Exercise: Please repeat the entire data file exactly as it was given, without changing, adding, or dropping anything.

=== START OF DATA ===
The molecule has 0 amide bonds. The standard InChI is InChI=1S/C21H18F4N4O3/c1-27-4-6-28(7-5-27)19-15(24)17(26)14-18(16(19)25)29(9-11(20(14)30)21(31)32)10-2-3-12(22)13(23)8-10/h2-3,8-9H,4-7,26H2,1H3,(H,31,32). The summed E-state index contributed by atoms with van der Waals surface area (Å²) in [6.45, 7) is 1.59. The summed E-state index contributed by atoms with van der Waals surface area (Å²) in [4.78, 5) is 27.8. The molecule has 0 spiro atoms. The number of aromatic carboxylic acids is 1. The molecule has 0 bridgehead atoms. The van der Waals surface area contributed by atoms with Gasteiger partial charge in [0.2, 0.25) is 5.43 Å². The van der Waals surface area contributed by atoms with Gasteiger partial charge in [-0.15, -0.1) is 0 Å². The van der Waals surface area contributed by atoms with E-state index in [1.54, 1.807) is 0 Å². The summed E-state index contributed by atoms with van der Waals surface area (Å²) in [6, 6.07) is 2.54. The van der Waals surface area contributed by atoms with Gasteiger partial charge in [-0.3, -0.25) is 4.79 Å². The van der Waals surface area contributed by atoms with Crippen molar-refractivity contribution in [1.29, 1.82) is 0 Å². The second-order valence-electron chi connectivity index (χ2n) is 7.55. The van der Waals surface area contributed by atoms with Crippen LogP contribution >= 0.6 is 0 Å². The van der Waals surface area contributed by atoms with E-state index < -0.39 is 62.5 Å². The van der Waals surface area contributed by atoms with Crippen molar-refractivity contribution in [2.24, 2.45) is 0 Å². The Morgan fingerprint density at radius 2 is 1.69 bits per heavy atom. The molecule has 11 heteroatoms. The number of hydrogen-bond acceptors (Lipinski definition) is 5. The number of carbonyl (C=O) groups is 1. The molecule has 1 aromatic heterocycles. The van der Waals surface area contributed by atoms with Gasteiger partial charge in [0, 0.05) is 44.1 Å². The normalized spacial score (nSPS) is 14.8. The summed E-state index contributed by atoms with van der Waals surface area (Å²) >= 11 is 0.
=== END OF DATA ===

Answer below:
The molecule has 0 amide bonds. The standard InChI is InChI=1S/C21H18F4N4O3/c1-27-4-6-28(7-5-27)19-15(24)17(26)14-18(16(19)25)29(9-11(20(14)30)21(31)32)10-2-3-12(22)13(23)8-10/h2-3,8-9H,4-7,26H2,1H3,(H,31,32). The summed E-state index contributed by atoms with van der Waals surface area (Å²) in [6.45, 7) is 1.59. The summed E-state index contributed by atoms with van der Waals surface area (Å²) in [4.78, 5) is 27.8. The molecule has 0 spiro atoms. The number of aromatic carboxylic acids is 1. The molecule has 0 bridgehead atoms. The van der Waals surface area contributed by atoms with Gasteiger partial charge in [0.2, 0.25) is 5.43 Å². The van der Waals surface area contributed by atoms with Gasteiger partial charge in [-0.15, -0.1) is 0 Å². The van der Waals surface area contributed by atoms with E-state index in [1.54, 1.807) is 0 Å². The summed E-state index contributed by atoms with van der Waals surface area (Å²) in [6, 6.07) is 2.54. The van der Waals surface area contributed by atoms with Gasteiger partial charge in [-0.3, -0.25) is 4.79 Å². The van der Waals surface area contributed by atoms with Crippen molar-refractivity contribution in [1.29, 1.82) is 0 Å². The second-order valence-electron chi connectivity index (χ2n) is 7.55. The van der Waals surface area contributed by atoms with Crippen LogP contribution >= 0.6 is 0 Å². The van der Waals surface area contributed by atoms with E-state index < -0.39 is 62.5 Å². The van der Waals surface area contributed by atoms with Crippen molar-refractivity contribution in [2.24, 2.45) is 0 Å². The Morgan fingerprint density at radius 2 is 1.69 bits per heavy atom. The molecule has 11 heteroatoms. The number of hydrogen-bond acceptors (Lipinski definition) is 5. The number of carbonyl (C=O) groups is 1. The molecule has 1 aromatic heterocycles. The van der Waals surface area contributed by atoms with Gasteiger partial charge in [0, 0.05) is 44.1 Å². The normalized spacial score (nSPS) is 14.8. The summed E-state index contributed by atoms with van der Waals surface area (Å²) >= 11 is 0.